For example, through ongoing dialogue with the United States”, Giuseppe Conte said. Meanwhile, he rejected the presumptions that Washington could punish Rome for participating in the Chinese project.
Renzo Cavalieri, an expert in Chinese and East-Asian law and associate professor at the Venice University Ca’ Foscari, in an interview with Sputnik, shared his opinion on why the US is seeking to keep Italy away from this project.
If Italy signs an agreement with China, it will be the first G7 country to do this. Earlier, a similar agreement was signed between China and Portugal during Xi Jinping’s state visit on 4-5 December last year. During the state visit by the Chinese leader to Spain on 27-29 November last year, the parties failed to agree on the conclusion of such a framework agreement.
Meanwhile, in addition to Portugal, such an agreement with China was signed by a number of other EU states: Croatia, the Czech Republic, Hungary, Malta, and Poland.
According to Russian expert Alexander Sergunin, the possible signing of a framework agreement with Italy may push other countries in this direction. He noted that Norway, Iceland, Finland, and Greenland, which has a certain autonomy from Denmark, actively cooperate with China. The direction of the Silk Road to Northern Europe, according to the expert, is already beginning to take shape.
China is not going to “give in” under the pressure of criticism regarding the Belt and Road, said Foreign Minister Wang Yi at a press conference on 8 March. He rejected the view that the project is a “debt trap” for small countries. He compared the project with an “economic pie”, the pieces of which will benefit the local population.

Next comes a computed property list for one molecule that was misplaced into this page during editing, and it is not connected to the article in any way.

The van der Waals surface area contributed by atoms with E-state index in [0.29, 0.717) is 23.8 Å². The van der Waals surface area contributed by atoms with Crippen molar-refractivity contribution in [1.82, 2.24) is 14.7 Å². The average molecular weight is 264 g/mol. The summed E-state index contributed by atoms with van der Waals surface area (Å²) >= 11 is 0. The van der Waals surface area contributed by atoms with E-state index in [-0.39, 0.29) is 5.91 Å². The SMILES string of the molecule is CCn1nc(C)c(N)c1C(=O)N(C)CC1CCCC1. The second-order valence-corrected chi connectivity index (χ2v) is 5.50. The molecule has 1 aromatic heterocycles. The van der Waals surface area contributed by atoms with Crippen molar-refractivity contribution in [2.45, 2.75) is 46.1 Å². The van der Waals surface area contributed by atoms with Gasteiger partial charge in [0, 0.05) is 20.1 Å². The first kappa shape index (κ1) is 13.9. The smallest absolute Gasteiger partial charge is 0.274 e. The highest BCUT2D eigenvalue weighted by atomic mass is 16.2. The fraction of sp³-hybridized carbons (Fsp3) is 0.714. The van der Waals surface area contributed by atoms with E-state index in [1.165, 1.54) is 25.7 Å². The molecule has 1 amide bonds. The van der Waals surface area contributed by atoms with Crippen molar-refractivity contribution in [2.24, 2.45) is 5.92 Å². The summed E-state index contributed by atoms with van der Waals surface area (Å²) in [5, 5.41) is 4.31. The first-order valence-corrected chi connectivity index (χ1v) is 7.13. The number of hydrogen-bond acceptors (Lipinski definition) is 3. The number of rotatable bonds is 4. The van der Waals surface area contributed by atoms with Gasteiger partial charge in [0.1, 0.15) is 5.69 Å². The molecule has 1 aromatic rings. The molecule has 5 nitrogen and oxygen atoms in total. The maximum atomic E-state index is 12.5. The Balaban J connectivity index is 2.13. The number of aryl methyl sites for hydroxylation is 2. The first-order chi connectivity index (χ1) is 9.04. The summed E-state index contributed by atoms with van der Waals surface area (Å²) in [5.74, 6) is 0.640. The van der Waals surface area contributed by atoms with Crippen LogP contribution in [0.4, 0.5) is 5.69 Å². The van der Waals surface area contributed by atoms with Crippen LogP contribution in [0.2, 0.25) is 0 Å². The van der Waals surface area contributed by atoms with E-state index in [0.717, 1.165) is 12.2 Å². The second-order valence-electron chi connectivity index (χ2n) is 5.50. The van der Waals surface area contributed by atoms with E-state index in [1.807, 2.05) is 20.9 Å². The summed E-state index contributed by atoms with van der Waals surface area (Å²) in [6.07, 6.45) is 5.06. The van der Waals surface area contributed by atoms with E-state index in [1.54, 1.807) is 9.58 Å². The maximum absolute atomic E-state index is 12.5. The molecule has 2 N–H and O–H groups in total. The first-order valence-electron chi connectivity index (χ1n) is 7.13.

The minister assured that China will continue to promote this initiative despite the growing international criticism of this project. Wang Yi noted that a total of 123 countries and 29 international organisations had signed agreements with China on this project, calling these documents “a voice of support and trust”.
According to Wang Yi, the second cooperation forum within the “Belt and Road” framework will be more representative than the first one that took place two years ago. Thousands of representatives from more than 100 countries are expected to attend. In particular, Russian President Vladimir Putin, Philippine President Rodrigo Duterte and Malaysian Prime Minister Mahathir Mohamad have already announced their intention to participate.
On Monday, Foreign Ministry Spokesperson Lu Kang said that China welcomes Italy’s active participation in the construction of the Belt and Road. This will open a wider space for mutually beneficial bilateral cooperation and bring more benefits to the business community and the public in both countries, he said.
The diplomat noted that bilateral relations between China and Italy are very favourable. Pragmatic cooperation between the two countries in various fields in recent years has also brought rich rewards, making a tangible contribution to the social and economic development of the parties. Expanding mutually beneficial cooperation is in the common interest of both parties and is also their strategic choice.